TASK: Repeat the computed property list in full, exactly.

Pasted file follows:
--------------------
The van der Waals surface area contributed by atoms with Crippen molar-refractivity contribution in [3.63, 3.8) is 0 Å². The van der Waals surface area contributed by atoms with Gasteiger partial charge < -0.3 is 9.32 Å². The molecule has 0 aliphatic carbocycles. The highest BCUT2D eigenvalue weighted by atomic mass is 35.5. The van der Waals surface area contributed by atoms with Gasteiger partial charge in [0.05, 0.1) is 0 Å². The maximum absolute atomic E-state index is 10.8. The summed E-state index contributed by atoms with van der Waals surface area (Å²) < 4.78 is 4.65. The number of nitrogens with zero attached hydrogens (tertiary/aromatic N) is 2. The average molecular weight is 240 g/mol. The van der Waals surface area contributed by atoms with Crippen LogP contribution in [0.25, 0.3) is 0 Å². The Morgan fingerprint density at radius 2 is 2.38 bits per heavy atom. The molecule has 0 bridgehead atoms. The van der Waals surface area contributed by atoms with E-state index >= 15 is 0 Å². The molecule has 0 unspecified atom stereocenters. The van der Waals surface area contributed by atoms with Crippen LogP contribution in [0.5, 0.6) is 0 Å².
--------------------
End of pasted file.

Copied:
The van der Waals surface area contributed by atoms with Crippen molar-refractivity contribution in [3.63, 3.8) is 0 Å². The van der Waals surface area contributed by atoms with Gasteiger partial charge < -0.3 is 9.32 Å². The molecule has 0 aliphatic carbocycles. The highest BCUT2D eigenvalue weighted by atomic mass is 35.5. The van der Waals surface area contributed by atoms with Gasteiger partial charge in [0.05, 0.1) is 0 Å². The maximum absolute atomic E-state index is 10.8. The summed E-state index contributed by atoms with van der Waals surface area (Å²) < 4.78 is 4.65. The number of nitrogens with zero attached hydrogens (tertiary/aromatic N) is 2. The average molecular weight is 240 g/mol. The van der Waals surface area contributed by atoms with Crippen LogP contribution in [0.25, 0.3) is 0 Å². The Morgan fingerprint density at radius 2 is 2.38 bits per heavy atom. The molecule has 0 bridgehead atoms. The van der Waals surface area contributed by atoms with E-state index >= 15 is 0 Å². The molecule has 0 unspecified atom stereocenters. The van der Waals surface area contributed by atoms with Crippen LogP contribution in [0.5, 0.6) is 0 Å².